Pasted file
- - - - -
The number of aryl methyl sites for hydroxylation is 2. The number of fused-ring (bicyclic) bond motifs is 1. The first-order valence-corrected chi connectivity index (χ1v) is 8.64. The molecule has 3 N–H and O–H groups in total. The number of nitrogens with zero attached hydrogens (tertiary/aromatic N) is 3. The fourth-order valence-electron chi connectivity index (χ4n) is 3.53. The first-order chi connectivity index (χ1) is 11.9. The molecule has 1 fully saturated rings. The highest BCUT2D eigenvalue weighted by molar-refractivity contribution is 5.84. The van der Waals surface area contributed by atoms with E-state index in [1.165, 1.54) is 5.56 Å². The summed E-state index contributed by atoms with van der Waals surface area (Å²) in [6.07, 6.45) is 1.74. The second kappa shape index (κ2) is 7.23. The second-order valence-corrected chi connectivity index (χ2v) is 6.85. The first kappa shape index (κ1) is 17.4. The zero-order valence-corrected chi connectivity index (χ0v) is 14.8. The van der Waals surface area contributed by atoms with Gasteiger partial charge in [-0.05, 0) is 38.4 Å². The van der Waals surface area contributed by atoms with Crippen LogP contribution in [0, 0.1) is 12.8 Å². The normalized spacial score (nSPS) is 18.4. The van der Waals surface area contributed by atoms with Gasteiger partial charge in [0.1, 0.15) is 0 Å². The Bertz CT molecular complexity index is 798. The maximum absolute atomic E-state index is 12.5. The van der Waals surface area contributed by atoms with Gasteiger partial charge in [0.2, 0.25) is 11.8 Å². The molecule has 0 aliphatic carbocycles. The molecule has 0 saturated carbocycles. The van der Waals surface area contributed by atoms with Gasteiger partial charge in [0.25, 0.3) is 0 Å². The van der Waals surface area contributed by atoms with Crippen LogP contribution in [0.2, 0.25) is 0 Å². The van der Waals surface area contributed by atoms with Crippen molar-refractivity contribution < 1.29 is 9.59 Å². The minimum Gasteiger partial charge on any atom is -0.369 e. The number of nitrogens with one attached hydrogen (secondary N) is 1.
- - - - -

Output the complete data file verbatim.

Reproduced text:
The number of aryl methyl sites for hydroxylation is 2. The number of fused-ring (bicyclic) bond motifs is 1. The first-order valence-corrected chi connectivity index (χ1v) is 8.64. The molecule has 3 N–H and O–H groups in total. The number of nitrogens with zero attached hydrogens (tertiary/aromatic N) is 3. The fourth-order valence-electron chi connectivity index (χ4n) is 3.53. The first-order chi connectivity index (χ1) is 11.9. The molecule has 1 fully saturated rings. The highest BCUT2D eigenvalue weighted by molar-refractivity contribution is 5.84. The van der Waals surface area contributed by atoms with E-state index in [1.165, 1.54) is 5.56 Å². The summed E-state index contributed by atoms with van der Waals surface area (Å²) in [6.07, 6.45) is 1.74. The second kappa shape index (κ2) is 7.23. The second-order valence-corrected chi connectivity index (χ2v) is 6.85. The first kappa shape index (κ1) is 17.4. The zero-order valence-corrected chi connectivity index (χ0v) is 14.8. The van der Waals surface area contributed by atoms with Gasteiger partial charge in [-0.05, 0) is 38.4 Å². The van der Waals surface area contributed by atoms with Crippen LogP contribution in [0, 0.1) is 12.8 Å². The normalized spacial score (nSPS) is 18.4. The van der Waals surface area contributed by atoms with Gasteiger partial charge in [0.1, 0.15) is 0 Å². The Bertz CT molecular complexity index is 798. The maximum absolute atomic E-state index is 12.5. The van der Waals surface area contributed by atoms with Gasteiger partial charge in [0.2, 0.25) is 11.8 Å². The molecule has 0 aliphatic carbocycles. The molecule has 0 saturated carbocycles. The van der Waals surface area contributed by atoms with Gasteiger partial charge in [0.25, 0.3) is 0 Å². The van der Waals surface area contributed by atoms with Crippen LogP contribution in [0.2, 0.25) is 0 Å². The van der Waals surface area contributed by atoms with Crippen molar-refractivity contribution < 1.29 is 9.59 Å². The minimum Gasteiger partial charge on any atom is -0.369 e. The number of nitrogens with one attached hydrogen (secondary N) is 1.